On December 17th 2010, a 26-year-old Tunisian street vendor of fruits and vegetables, Mohamed Bouazizi, set himself on fire out of despair. He was publicly humiliated, his merchandise was confiscated and he did not have the money nor the contacts to bribe the officials in order to get his goods back. On January 4th, 2011 he died of his burns. His action evoked the Tunisian Jasmine Uprising and was in fact the beginning of what later would be known as the Arab Spring.
Many people who have close ties with Tunisia and other Arab countries live in Paris. The city fights for freedom and democracy, as well as communication between cultures. Considering these points of views it is not that unusual that on February 8th, 2011 the Paris council unanimously backed the idea to name a place in Paris after Mohamed Bouazizi. The decision is made final when a square in the 14th quarter, not far from Parc Montsouris, is chosen. In the presence of Bouazizi’s mother and other relatives, the mayor of Paris, Bertrand Delanoë, unveiled the square sign on June 30th, 2011.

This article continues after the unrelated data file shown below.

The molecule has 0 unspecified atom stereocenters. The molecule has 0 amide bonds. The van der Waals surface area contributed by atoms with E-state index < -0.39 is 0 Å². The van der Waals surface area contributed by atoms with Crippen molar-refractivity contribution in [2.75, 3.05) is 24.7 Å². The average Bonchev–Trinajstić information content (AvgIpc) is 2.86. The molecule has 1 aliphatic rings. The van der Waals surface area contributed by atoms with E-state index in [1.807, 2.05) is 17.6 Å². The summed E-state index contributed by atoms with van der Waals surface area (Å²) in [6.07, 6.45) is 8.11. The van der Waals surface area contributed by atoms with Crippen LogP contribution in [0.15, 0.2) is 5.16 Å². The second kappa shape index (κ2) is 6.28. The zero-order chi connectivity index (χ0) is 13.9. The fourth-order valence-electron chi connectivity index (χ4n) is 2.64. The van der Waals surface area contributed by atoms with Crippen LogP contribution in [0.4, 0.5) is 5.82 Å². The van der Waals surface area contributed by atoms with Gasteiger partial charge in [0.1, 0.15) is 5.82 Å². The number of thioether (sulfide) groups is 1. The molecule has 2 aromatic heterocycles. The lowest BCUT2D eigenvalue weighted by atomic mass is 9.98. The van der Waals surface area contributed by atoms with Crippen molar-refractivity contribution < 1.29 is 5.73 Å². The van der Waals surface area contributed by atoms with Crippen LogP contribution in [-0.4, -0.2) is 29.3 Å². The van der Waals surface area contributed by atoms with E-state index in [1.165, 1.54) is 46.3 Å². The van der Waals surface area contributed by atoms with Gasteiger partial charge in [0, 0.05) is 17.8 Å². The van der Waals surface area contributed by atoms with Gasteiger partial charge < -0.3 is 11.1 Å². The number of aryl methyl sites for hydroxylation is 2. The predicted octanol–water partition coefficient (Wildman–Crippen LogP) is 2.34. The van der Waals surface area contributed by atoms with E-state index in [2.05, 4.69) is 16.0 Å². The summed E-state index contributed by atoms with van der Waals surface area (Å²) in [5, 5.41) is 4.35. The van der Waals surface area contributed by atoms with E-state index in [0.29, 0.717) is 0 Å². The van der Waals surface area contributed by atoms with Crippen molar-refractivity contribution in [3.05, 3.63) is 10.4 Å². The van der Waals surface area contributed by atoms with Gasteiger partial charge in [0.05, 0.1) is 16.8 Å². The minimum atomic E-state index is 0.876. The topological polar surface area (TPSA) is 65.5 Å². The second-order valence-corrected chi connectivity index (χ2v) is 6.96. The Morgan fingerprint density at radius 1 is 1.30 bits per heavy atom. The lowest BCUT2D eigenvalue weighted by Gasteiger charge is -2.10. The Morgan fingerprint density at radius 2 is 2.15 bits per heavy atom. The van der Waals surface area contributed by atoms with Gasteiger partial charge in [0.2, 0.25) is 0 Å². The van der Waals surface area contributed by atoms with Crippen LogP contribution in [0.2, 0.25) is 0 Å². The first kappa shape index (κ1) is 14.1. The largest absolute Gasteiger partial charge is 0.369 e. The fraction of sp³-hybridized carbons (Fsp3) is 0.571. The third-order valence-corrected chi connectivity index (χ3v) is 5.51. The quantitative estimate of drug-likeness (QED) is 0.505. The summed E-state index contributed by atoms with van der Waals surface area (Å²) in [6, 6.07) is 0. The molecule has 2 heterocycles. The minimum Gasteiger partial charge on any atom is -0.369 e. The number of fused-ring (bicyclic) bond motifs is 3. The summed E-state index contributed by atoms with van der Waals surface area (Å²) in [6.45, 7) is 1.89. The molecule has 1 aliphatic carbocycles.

When I visited the square in late 2011, it became obvious the neighbourhood didn’t know the square that well. Asking several employees in front of one of the buildings from the nearby ‘cité universitaire de Paris’ only triggered surprised glances ‘Does such a square exist?’ Also an employee of a RER station, the lady working behind the bar and the regulars of a café at the border of Parc Montsouris didn’t know. Until a young black woman stopped me in the middle of the street and asked if she could help me … and she points out the location without any problems. It is a small square, almost like a little park, with a few trees, two ping-pong tables and several benches. A humble but meaningful tribute to the first hero and martyr of the Arab Spring.